Ancient Romania
First the Thracians, and later the Dacians fought to maintain their unique culture in the mountains of the southern Carpathian basin, eventually adopting a language of their Roman conquerors


The Ancient Carpathian Tribes

Anthopomorphic Head, 6500-3500 BCE

The Thracian tribesmen, barbarous, hardy, and inured to war were much used as mercenaries by the Greek kings of Syria, Pergamum, Bithynia, etc. Thracian mercenaries were always in demand, as they were fierce fighters, although a bit expensive at times, and liable to switch sides. Thracians were considered by most to be the most ferocious fighters, especially in regions similar to their own rocky hills. The principal Thracian weapons in the fifth and fourth centuries were the spear and the knife. Much earlier Thracian infantry had been armed with axes, while their leaders rode chariots. Thracian light infantry could be armed with javelins, slings, or bows, with the first predominating. Thracian warriors, particularly the hillmen, were especially famous for an unusual weapon which combined elements of sword, sickle and polearm, which was called the Rhomphaia, and was carried increasingly by Thracian infantry in the centuries following Alexander the Great's death until it became a trademark of the mercenary Thracian peltast. Even the Romans dreaded this fearsome weapon.

Thracian Warfare

An ancient Dacian helmet

Cavalry armament for all Thracians except the Getae consisted of 2 cornel wood javelins that could be thrust with or thrown, plus the usual Kopis. The Getae often used bows instead of javelins, and the akinakes instead of the kopis. Thracian tribes also used more exotic weapons such as spiked axles, or carts rolled down steep hills. Thracians were known for their hit and run tactics consisting of random melee attacks followed by quick retreats. The backbone of the Thracian military were the Thracian Peltast, a type of light infantry that was equally at home fighting hand-to-hand and at a distance (throwing javelins). Peltast were unarmored except for their curved shields. They carried some form of short sword or melee weapon and an assortment of javelins. The wealthy nobility wore helmets with pointed tops in order to accommodate their top-knot hairstyles.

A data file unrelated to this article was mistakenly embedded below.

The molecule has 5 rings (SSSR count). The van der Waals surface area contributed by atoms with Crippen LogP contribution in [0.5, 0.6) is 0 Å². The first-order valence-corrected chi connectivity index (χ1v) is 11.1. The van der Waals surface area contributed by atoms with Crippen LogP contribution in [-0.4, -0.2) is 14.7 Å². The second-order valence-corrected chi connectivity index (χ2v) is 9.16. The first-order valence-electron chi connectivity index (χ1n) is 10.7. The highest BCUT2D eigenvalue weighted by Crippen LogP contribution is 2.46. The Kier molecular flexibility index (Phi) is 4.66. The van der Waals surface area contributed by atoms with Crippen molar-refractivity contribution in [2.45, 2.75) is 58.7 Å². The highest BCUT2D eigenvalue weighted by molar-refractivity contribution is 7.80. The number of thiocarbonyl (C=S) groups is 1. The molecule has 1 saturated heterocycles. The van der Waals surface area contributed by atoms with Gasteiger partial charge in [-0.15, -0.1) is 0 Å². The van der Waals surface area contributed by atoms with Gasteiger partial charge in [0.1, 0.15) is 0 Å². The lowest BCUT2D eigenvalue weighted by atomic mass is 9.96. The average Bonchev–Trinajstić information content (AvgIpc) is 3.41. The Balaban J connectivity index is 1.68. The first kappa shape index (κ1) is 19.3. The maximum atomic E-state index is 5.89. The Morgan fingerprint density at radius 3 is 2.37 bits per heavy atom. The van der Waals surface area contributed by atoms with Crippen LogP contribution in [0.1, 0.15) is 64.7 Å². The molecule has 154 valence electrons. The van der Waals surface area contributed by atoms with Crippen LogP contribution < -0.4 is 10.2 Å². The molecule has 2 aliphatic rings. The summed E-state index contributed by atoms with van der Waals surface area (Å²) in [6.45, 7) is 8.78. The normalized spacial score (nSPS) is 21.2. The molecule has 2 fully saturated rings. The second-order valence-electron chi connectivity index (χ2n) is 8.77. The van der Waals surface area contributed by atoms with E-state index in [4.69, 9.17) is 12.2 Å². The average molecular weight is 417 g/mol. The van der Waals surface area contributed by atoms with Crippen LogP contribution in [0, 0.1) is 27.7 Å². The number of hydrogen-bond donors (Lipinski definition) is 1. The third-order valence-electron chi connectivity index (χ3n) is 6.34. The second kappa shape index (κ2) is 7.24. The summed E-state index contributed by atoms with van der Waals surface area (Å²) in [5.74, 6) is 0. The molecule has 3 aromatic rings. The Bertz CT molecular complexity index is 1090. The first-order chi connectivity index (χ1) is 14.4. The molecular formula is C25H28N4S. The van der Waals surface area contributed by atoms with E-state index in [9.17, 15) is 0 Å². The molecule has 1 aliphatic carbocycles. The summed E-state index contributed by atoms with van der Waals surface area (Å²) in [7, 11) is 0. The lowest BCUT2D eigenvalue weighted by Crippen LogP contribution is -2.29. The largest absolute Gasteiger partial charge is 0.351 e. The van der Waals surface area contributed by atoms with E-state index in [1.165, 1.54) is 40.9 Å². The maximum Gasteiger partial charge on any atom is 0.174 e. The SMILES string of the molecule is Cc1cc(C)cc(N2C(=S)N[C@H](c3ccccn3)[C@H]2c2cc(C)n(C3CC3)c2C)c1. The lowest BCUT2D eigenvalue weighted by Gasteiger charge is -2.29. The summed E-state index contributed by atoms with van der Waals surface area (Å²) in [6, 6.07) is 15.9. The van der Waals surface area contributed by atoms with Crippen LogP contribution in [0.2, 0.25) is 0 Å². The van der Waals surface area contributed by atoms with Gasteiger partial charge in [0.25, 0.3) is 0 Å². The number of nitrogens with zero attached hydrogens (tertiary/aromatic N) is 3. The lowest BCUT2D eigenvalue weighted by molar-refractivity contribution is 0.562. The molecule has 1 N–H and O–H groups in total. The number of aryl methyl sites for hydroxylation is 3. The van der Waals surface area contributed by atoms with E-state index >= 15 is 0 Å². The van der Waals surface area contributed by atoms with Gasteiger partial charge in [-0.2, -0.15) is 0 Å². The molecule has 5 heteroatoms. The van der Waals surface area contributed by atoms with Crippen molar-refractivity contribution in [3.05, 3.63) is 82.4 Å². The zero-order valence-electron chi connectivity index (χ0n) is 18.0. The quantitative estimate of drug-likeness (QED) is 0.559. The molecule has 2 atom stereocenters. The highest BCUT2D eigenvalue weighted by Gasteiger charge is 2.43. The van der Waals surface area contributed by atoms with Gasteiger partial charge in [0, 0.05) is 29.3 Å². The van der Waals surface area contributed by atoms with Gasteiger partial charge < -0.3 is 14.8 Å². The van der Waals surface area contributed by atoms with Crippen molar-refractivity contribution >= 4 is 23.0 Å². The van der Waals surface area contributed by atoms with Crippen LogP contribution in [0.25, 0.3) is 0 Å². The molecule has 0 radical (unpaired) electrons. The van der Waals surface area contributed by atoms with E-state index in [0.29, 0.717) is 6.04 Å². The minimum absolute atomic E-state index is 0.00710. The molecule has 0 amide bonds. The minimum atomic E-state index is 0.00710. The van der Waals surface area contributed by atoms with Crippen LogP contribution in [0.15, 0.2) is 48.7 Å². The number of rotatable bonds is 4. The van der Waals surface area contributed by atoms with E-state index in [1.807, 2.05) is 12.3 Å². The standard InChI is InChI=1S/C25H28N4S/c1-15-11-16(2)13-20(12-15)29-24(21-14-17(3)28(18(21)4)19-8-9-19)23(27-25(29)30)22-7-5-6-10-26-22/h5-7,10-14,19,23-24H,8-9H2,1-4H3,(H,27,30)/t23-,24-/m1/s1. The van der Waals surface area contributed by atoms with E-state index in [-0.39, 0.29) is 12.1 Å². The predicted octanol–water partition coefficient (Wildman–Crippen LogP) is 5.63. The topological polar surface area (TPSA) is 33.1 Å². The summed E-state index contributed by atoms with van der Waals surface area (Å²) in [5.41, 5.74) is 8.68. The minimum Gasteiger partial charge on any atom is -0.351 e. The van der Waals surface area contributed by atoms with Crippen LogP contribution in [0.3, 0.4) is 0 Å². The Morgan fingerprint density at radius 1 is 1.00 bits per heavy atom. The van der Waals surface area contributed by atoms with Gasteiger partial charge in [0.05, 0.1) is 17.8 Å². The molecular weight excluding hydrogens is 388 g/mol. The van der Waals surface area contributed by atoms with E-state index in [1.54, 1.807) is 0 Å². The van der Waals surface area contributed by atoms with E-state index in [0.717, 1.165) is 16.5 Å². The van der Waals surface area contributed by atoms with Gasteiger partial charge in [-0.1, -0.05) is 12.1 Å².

The Thracians were extremely patralineal. Apart from practicing polygamy, men considered women placed on earth to pleasure men. Thracians considered death an honor and accepted it as a natural part of life. The Thracians were extremely proud people. If a man's father was murdered, it was considered practical to slaughter the murderer, his family (extended), and his livestock. Also, upon the death of a husband, the wives would fight over who was loved more by the deceased. Usually determined by the winner of a match to the death. The wives would tie their left legs together and fight with strips of cowhide and a staff. The winner of this death match would then commit suicide and be given the honor of being buried at the right hand of her husband. Centuries later the Thracians were gradually assimilated into the Dacians, a culture thought to be the ancestral Romanian people, and perhaps of early Thracian descent.

Dacian Origins

A Dacian warrior of the 1st century holding his distinctive Rhomphaia sword